30 review for The Spectacle of Skill: New and Selected Writings of Robert Hughes

  1. 4 out of 5

    Michael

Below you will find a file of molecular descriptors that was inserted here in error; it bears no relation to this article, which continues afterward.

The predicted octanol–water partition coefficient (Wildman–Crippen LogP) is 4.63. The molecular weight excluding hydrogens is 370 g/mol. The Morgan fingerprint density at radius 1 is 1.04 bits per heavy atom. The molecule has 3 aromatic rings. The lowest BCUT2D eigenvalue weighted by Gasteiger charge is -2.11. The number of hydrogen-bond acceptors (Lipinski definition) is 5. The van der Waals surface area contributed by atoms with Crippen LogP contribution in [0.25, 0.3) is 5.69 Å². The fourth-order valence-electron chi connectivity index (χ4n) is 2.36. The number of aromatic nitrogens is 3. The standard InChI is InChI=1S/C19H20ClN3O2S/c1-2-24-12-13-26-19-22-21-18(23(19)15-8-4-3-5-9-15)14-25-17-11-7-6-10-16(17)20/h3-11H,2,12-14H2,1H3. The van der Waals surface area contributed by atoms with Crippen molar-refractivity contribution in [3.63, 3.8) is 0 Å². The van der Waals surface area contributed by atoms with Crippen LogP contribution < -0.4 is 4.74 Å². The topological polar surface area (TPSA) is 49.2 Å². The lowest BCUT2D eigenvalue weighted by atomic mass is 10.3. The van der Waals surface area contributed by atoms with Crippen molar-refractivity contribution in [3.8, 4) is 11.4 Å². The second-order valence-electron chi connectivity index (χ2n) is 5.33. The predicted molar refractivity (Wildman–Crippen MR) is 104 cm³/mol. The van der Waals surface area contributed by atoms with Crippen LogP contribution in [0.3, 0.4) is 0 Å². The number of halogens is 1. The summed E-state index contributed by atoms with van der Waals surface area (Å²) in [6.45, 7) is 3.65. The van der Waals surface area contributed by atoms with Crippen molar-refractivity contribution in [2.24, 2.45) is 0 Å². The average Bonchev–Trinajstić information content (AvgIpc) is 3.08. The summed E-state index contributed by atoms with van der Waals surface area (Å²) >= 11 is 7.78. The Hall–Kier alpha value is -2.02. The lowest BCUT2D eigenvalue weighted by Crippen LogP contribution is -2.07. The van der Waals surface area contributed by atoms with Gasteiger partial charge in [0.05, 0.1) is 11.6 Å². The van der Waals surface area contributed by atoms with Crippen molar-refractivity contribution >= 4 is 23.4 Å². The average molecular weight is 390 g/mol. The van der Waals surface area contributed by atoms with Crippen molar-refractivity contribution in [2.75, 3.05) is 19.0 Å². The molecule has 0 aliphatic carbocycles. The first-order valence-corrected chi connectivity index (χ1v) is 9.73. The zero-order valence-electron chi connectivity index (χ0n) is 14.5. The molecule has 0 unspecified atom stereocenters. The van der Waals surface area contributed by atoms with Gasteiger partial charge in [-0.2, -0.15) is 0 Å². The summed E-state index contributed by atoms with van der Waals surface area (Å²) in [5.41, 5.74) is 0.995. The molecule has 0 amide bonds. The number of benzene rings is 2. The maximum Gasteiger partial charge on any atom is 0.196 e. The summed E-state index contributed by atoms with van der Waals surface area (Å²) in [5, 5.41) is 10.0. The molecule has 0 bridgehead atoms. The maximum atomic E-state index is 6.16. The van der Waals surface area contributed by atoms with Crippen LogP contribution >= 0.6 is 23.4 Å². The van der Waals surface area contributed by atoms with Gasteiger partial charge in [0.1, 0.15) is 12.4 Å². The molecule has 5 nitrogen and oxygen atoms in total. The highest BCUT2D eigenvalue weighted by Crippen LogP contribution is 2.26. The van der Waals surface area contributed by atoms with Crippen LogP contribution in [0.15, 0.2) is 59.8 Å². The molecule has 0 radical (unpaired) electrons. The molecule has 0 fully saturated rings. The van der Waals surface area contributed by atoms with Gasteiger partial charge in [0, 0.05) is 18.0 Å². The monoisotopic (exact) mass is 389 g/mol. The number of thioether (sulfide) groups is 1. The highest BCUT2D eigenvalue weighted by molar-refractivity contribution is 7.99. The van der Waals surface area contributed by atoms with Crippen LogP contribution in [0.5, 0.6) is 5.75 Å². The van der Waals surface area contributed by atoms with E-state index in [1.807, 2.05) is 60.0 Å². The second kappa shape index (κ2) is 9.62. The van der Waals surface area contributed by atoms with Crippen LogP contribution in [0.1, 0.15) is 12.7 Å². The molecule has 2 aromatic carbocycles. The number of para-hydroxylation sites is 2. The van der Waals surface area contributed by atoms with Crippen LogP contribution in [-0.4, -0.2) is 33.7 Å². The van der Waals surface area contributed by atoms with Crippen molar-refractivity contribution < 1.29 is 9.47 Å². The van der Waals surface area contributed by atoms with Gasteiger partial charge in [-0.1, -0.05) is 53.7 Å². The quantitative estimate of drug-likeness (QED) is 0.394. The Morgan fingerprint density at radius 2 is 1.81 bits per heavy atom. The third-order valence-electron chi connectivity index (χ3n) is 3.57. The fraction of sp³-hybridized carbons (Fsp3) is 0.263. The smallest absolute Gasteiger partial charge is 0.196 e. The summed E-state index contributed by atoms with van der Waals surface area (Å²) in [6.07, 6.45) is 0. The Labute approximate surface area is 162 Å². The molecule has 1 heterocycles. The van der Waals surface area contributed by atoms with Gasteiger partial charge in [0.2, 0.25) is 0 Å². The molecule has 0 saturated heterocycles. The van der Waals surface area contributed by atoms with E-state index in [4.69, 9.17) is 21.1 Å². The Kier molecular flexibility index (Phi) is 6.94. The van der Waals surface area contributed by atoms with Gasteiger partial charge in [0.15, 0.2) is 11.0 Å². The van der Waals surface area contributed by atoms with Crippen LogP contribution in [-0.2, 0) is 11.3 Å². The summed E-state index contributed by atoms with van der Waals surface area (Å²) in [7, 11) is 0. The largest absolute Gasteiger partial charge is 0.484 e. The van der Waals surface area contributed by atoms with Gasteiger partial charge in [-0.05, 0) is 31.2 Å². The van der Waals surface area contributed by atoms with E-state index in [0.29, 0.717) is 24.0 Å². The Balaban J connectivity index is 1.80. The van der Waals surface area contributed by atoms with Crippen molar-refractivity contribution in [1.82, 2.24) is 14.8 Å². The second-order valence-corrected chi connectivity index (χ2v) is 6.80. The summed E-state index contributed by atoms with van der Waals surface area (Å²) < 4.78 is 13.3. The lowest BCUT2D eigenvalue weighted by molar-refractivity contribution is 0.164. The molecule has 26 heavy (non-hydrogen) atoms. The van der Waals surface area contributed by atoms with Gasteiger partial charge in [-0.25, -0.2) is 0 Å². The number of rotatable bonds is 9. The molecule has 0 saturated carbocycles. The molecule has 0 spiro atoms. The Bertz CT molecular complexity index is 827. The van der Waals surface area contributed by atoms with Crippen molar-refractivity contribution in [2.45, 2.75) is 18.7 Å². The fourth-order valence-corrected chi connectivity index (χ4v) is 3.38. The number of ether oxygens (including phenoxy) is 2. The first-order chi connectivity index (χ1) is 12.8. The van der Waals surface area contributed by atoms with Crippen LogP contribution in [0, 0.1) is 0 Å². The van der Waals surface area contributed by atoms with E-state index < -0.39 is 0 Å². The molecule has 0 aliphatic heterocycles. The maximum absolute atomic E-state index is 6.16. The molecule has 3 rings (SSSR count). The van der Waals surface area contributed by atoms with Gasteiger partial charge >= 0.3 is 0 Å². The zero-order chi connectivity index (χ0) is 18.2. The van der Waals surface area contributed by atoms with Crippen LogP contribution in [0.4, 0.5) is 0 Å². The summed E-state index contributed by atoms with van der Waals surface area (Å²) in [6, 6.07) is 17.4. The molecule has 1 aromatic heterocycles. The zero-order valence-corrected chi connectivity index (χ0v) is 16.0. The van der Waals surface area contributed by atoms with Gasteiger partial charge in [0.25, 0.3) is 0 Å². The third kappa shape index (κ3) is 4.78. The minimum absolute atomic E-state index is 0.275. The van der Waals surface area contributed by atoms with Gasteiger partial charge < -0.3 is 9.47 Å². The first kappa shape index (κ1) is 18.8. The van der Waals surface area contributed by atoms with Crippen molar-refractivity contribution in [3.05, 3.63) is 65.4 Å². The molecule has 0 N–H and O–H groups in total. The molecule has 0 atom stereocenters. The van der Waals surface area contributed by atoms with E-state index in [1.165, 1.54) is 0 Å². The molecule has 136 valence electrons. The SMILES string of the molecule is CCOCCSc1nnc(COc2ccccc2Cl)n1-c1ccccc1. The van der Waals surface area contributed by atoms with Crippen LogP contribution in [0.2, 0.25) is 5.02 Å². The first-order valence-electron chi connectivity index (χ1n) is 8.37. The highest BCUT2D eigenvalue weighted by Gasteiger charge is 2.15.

I was extraordinarily lucky. I read the collected essays both of James Baldwin and the Spectacle of Skill: New and Selected Writings of Robert Hughes. Both men were brilliant masters of the English language. Robert Hughes was raised in Australia where he was educated in a Jesuit school, and he learned classical English literature and Latin -- he would be fluent in Spanish and Catalan, and perhaps Italian and French. He left Australia to become one of the most prominent art critics in the English I was extraordinarily lucky. I read the collected essays both of James Baldwin and the Spectacle of Skill: New and Selected Writings of Robert Hughes. Both men were brilliant masters of the English language. Robert Hughes was raised in Australia where he was educated in a Jesuit school, and he learned classical English literature and Latin -- he would be fluent in Spanish and Catalan, and perhaps Italian and French. He left Australia to become one of the most prominent art critics in the English language. His series for the BBC, The Shock of the New, about modern art, was later expanded into a book (which I also have). He was noted for a balanced, witty style; and in the stylish world of New York art, being somewhat of an ornery conservative. But he was conservative in the best of ways, with a broad world-view and a profound understanding of history. It was true, as he sadly noted, that the art of his time did away with much of the technical mastery that had been learned in the past, but that--as he refused to note--was part of its purpose. He became the art critic for Time Magazine and mingled with the rich and the famous. Of a meeting with Jerzy Kosinski: "He was quick, arrogant, nervous, with bad teeth and a raptor's nose--like an ill-preserved but dangerous hawk...He told hilarious stories about his visit to Tunisia, as President Bourguiba's guest. The president gave a party for him in Hammamet and, late at night, suggested they go to a bathhouse. 'You will find exquisite creatures there, Mr. Kosinski,' he purred. 'Exquisite. You will never forget it.'" "'All right,' said the somewhat drunken Jerzy, 'let's go. I haven't had a woman since I got to Tunisia,' he confided to the president. "'A Woman, a woman!' Bourguiba cried, flicking him lightly on the shoulder. 'Quel fetichiste!'" One can do no better than to quote Robert Hughes: "For millions upon millions of people, a vast audience, much larger than print can claim, TV has taken over their image banks, their modes of social expression, their dreams, their fears. TV creates the icons to which they look and the forms of homage they pay to them. And yet there are some things TV cannot do; and, because it knows this, because it is not made by fools, TV favors and strives to create a mindset in which those things are not valued. They include, for instance, the ability to sustain and enjoy a nuanced argument, to look behind the screen of immediate 'iconic' events; to keep in mind moderately large amounts of significant information, or to remember today what some joker said last month...Commercial TV teaches its audience to scorn complexity and to feel, not think...More and more, network coverage treats politics as a gladiatorial sport. Having sown this wind, we now reap the whirlwind of an absurdly caricatured polity, under whose stress the traditional American genius for compromise, which is the very soul of a pluralist democracy, shows nasty signs of breaking down." This book includes passages from his books The Shock and the New and The Fatal Shore, about the founding of Australia, Nothing if Not Critical, a collection of essays on art, Barcelona, Rome, Florence, A Jerk on One End (about fishing), and Goya. As Publishers Weekly commented -- it is marked by "his staggering erudition." The essays are often profound, always learned, witty, and full of quotable phrases from a master (and opinionated) stylist. The only essay that rather disappoints is the last, which is about his relationship with his only son who committed suicide. Perhaps, writing a 'successful' essay about such a relationship--or non-relationship, as in Hughes' case--is impossible, but it is also the one essay where he dwells on his own flaws, his selfishness and immaturity, and the wit that always sustains him in the other essays, fails. It is striking to learn he hasn't really the language for intimacy about himself. He is, at his best, a perspicacious and sagacious observer of the world around him. A marvelous collection by an extraordinary writer.